NY judge orders 'compassionate release' of terror lawyer Lynne Stewart

A federal judge has ordered the release of Lynne Stewart, a terminally ill former defense lawyer convicted of assisting terrorism.

U.S. District Court Judge John G. Koeltl ordered Stewart's release Tuesday on grounds of compassion after a request from the director of the Bureau of Prisons through the office of U.S. Attorney Preet Bharara. The request said that Stewart was entitled to a compassionate release because she had been diagnosed with a terminal, incurable illness, and given less than 18 months to live.

"The defendant’s terminal medical condition and very limited life expectancy constitute extraordinary and compelling reasons that warrant the requested reduction," Judge Koeltl said in his order reducing Stewart's sentence to time served.

Stewart was convicted in 2005 on charges that she smuggled messages from Sheikh Omar Abdel Rahman to his followers in Egypt. Stewart had defended Rahman from charges that he conspired to blow up New York City landmarks. Rahman was convicted in 1995. Stewart was sentenced to 10 years in prison, which she had been serving at the Federal Medical Center Carswell, in Fort Worth, Texas.

"It's just really wonderful," Stewart said in a telephone interview with the Associated Press. "I'm very grateful to be free. We've been waiting months and months and months."

Stewart left the prison late Tuesday with her husband, Ralph Poynter, en route to New York.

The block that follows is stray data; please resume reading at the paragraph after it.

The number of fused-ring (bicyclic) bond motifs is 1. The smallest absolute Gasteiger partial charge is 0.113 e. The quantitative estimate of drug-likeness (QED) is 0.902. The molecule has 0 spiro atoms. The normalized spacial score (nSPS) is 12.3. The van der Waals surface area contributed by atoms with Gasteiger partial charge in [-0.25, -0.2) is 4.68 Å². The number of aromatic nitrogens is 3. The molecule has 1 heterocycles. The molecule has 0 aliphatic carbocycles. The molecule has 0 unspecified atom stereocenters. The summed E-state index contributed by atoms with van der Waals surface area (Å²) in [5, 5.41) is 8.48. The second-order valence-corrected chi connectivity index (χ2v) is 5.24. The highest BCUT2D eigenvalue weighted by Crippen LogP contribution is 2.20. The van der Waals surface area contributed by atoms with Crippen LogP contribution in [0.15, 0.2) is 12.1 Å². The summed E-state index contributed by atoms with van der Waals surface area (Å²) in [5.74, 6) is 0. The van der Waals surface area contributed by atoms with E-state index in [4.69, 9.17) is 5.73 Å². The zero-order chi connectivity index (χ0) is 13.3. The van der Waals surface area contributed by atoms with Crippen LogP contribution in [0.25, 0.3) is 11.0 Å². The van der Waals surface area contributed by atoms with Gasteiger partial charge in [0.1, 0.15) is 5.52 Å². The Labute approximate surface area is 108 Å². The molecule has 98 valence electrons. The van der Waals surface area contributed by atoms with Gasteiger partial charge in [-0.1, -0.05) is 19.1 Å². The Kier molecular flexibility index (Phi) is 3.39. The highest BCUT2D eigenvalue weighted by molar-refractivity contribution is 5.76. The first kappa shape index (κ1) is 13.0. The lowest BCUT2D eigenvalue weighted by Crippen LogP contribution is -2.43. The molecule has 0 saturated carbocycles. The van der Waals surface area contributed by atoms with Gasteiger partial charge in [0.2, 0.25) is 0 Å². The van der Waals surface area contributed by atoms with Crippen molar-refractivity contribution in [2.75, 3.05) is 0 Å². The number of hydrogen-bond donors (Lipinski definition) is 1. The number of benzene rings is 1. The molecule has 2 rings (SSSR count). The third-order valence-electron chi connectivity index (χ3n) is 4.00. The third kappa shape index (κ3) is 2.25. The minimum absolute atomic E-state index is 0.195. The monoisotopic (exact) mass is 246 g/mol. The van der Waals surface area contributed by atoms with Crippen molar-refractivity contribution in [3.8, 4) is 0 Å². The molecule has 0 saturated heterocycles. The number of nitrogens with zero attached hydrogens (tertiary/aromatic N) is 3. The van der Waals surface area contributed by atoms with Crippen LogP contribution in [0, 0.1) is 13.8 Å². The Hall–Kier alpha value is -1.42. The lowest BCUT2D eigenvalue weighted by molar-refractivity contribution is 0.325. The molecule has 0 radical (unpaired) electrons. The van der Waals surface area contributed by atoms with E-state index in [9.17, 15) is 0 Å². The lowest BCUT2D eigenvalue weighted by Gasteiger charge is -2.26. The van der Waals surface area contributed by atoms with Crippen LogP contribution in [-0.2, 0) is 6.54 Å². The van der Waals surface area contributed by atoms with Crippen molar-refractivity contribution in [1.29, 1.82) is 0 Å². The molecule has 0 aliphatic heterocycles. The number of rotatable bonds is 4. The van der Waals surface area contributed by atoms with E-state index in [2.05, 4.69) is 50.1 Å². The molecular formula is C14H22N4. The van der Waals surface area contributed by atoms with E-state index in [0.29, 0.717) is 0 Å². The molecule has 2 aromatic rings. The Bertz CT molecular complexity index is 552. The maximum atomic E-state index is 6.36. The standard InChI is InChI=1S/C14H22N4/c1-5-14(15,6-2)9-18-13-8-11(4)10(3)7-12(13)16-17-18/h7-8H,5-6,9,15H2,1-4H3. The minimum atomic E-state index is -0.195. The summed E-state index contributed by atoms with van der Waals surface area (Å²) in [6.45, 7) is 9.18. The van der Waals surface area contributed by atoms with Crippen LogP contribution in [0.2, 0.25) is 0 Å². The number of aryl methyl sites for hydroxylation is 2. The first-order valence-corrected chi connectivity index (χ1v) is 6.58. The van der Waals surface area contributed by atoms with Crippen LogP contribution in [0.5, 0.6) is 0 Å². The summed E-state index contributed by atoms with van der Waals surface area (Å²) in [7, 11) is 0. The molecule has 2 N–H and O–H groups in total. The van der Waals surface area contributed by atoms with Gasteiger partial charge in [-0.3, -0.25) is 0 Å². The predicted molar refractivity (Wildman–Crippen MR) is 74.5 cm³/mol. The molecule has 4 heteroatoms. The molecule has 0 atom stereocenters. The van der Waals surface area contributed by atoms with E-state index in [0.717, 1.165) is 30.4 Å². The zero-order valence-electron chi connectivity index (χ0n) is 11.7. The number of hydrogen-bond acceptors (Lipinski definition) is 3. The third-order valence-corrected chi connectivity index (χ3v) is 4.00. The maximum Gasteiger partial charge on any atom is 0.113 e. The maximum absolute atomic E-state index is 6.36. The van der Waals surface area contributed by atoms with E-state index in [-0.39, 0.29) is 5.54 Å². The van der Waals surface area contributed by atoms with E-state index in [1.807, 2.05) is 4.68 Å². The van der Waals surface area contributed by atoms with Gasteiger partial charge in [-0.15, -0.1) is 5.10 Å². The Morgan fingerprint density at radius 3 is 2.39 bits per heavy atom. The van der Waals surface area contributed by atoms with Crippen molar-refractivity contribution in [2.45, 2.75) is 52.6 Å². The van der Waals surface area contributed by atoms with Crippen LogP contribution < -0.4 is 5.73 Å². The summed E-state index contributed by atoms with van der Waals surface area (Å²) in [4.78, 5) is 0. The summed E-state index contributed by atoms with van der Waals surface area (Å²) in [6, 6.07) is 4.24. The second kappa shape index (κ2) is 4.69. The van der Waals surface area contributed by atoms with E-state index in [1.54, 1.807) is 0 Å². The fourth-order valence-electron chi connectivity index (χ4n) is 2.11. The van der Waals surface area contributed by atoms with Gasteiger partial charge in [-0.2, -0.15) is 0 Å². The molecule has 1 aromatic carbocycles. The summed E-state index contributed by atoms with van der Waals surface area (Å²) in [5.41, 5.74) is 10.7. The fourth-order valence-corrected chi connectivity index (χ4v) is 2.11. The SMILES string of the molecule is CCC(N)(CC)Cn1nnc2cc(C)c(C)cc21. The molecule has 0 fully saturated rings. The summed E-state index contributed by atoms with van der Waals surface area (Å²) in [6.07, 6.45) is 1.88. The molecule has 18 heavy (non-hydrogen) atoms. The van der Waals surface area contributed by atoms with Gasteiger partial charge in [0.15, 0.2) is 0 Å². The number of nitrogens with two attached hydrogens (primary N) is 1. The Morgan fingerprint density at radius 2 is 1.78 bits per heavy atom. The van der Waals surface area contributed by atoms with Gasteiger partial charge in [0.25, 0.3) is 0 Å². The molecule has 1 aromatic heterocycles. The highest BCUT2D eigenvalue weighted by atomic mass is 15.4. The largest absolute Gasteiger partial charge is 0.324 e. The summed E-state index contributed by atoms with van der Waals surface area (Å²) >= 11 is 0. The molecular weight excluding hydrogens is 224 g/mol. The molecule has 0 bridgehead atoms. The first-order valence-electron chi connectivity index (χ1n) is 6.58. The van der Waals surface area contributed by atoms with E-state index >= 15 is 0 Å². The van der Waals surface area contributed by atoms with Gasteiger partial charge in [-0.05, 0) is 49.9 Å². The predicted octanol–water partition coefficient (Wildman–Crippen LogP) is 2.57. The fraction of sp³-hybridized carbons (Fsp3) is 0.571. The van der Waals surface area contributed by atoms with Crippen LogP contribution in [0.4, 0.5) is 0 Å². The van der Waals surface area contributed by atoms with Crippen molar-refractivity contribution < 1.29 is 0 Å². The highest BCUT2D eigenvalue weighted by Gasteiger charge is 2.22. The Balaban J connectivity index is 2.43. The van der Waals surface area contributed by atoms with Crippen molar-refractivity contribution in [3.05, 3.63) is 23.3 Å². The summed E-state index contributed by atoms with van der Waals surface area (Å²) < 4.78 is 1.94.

"It's a great way to start the new year," Poynter said.

Stewart was diagnosed with breast cancer in 2005 and a court filing said that the cancer had spread to her lungs and bones.  A previous compassionate-release request was denied in part on the grounds that Stewart had more than 18 months to live, though the judge said he would act promptly if the Federal Bureau of Prisons agreed she had less than 18 months to live and granted a compassionate-release application.

A federal appeals court in 2012 upheld Stewart's 10-year sentence, saying she earned it through serious crimes that she refused to acknowledge. The 2nd U.S. Circuit Court of Appeals said it was fair to boost Stewart's sentence from the two years and four months she was given in 2006.

The three-judge panel that had ordered Stewart to be resentenced said it disagreed with her claim that her sentence was "shockingly high." It accused her of exhibiting a "stark inability to understand the seriousness of her crimes."

The Associated Press contributed to this report.